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Grid modernization integral to improving resiliency

By Donna Donnawitz
August 26, 2013

Reliability is one of the greatest challenges facing utility providers. Legacy models for grid operation, which are still in place in many regions, won't get you very far when a weather emergency or similar problem strikes. Current models for grid operation have left many electric companies in a bad situation when outages strike, and smart grid solutions could be the answer.

Grid revitalization and modernization is not an isolated movement. Instead, the President has identified grid modernization as a key processfor the United States. A recent report from the Executive Office of the President identified establishing a 21st century grid as a major priority moving forward, and pinned smart grid solutions as the technology that can make that happen.

Looking at the importance of a more reliable grid
The news source explained that there have been approximately 679 widespread power outages caused by extreme weather during the period of 2003 and 2012. At first glance, that number may seem a bit low, but you have to look closely at the research to understand its importance. First, the study specifically indicates that the figure only represents widespread outages, meaning they had to have impacted a significant number of people for an extended period. The research also indicated the kind of damages these outages have had, and it is fairly staggering.

The 679 weather-related widespread outages have led to billions of dollars in economic losses because grid reliability issues disrupt every phase of society, as schools are canceled, businesses can not get the job done and other problems emerge. As a result, the economic implications of major power outages indicate that change is necessary, and a modern grid built on smart grid technologies is the solution that the country needs, the report explained.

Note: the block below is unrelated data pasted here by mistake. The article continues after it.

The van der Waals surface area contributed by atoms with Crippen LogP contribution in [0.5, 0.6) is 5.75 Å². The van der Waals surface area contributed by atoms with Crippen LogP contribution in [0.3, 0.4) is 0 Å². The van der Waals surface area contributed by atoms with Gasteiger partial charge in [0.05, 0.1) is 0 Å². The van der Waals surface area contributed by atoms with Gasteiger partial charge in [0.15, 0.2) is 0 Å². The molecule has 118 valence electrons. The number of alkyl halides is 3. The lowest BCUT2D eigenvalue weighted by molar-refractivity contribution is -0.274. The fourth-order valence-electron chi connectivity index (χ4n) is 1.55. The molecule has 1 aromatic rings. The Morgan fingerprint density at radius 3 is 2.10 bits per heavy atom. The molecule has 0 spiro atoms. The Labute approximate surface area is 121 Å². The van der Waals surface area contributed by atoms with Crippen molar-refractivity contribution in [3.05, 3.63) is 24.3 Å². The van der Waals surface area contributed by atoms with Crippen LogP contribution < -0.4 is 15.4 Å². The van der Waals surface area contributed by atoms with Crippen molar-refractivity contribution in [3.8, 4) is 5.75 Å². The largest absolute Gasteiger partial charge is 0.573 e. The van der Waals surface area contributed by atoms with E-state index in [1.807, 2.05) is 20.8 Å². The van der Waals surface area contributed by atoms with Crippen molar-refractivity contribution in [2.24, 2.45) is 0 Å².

Establishing an effective smart grid
Terminal servers represent one of the essential considerations when trying to modernize the grid. Communications architectures are integral to improving grid reliability, as real-time automation solutions can use the network to notify operators of areas that are not functioning properly or damaged. However, establishing this infrastructure is challenging because multiple media protocols are usually used within utility infrastructure. Serial-based network solutions are particularly problematic, as they are common in critical areas like transformer stations. Serial to Ethernet terminal servers are integral to interconnecting these serial solutions with the Ethernet networks commonly used to support data transmission in the smart grid.

Perle offers a range of cost effective serial-to-Ethernet converters to help meet NERC-CIP compliance for the protection of critical cyberassets in substations. The IOLAN SDS HV/LDC Terminal Server is designed to meet harsh environments associated with Power Substations with attributes such as support for substation AC and DC voltage ranges, extended operating temperatures and meeting emission, immunity and safety approvals associated with substation IT equipment.


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